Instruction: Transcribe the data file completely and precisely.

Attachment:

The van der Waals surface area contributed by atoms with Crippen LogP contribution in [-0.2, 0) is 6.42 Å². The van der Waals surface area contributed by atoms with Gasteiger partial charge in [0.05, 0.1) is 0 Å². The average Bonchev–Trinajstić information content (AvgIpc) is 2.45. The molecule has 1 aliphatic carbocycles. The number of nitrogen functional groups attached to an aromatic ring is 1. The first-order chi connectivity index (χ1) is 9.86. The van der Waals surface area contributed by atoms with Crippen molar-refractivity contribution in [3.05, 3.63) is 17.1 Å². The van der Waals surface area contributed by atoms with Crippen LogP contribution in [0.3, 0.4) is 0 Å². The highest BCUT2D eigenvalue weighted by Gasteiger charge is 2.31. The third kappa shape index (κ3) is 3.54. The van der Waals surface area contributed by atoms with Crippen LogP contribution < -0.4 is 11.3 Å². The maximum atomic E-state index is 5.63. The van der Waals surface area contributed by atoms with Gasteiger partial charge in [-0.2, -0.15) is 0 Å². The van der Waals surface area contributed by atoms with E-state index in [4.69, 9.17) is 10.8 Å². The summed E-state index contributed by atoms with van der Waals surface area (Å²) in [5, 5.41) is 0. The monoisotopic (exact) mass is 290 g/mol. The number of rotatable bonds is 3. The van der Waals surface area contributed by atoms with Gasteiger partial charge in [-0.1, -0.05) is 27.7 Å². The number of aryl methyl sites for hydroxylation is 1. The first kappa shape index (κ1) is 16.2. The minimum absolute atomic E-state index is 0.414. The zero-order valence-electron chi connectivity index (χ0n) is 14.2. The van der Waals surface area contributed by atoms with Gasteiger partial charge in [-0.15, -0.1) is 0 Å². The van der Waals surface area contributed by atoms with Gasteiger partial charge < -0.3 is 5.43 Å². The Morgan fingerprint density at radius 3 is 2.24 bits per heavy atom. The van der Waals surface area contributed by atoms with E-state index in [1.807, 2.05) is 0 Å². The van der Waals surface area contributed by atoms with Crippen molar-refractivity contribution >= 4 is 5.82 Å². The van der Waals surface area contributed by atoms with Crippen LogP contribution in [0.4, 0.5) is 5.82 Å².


The van der Waals surface area contributed by atoms with Crippen LogP contribution in [-0.2, 0) is 6.42 Å². The van der Waals surface area contributed by atoms with Gasteiger partial charge in [0.05, 0.1) is 0 Å². The average Bonchev–Trinajstić information content (AvgIpc) is 2.45. The molecule has 1 aliphatic carbocycles. The number of nitrogen functional groups attached to an aromatic ring is 1. The first-order chi connectivity index (χ1) is 9.86. The van der Waals surface area contributed by atoms with Crippen molar-refractivity contribution in [3.05, 3.63) is 17.1 Å². The van der Waals surface area contributed by atoms with Crippen LogP contribution in [0.3, 0.4) is 0 Å². The highest BCUT2D eigenvalue weighted by Gasteiger charge is 2.31. The third kappa shape index (κ3) is 3.54. The van der Waals surface area contributed by atoms with Crippen LogP contribution < -0.4 is 11.3 Å². The maximum atomic E-state index is 5.63. The van der Waals surface area contributed by atoms with Gasteiger partial charge in [-0.2, -0.15) is 0 Å². The van der Waals surface area contributed by atoms with E-state index in [4.69, 9.17) is 10.8 Å². The summed E-state index contributed by atoms with van der Waals surface area (Å²) in [5, 5.41) is 0. The monoisotopic (exact) mass is 290 g/mol. The number of rotatable bonds is 3. The van der Waals surface area contributed by atoms with Gasteiger partial charge in [-0.1, -0.05) is 27.7 Å². The number of aryl methyl sites for hydroxylation is 1. The first kappa shape index (κ1) is 16.2. The minimum absolute atomic E-state index is 0.414. The zero-order valence-electron chi connectivity index (χ0n) is 14.2. The van der Waals surface area contributed by atoms with Gasteiger partial charge in [-0.15, -0.1) is 0 Å². The van der Waals surface area contributed by atoms with Gasteiger partial charge < -0.3 is 5.43 Å². The Morgan fingerprint density at radius 3 is 2.24 bits per heavy atom. The van der Waals surface area contributed by atoms with E-state index in [1.807, 2.05) is 0 Å². The van der Waals surface area contributed by atoms with Crippen molar-refractivity contribution >= 4 is 5.82 Å². The van der Waals surface area contributed by atoms with Crippen LogP contribution in [0.4, 0.5) is 5.82 Å².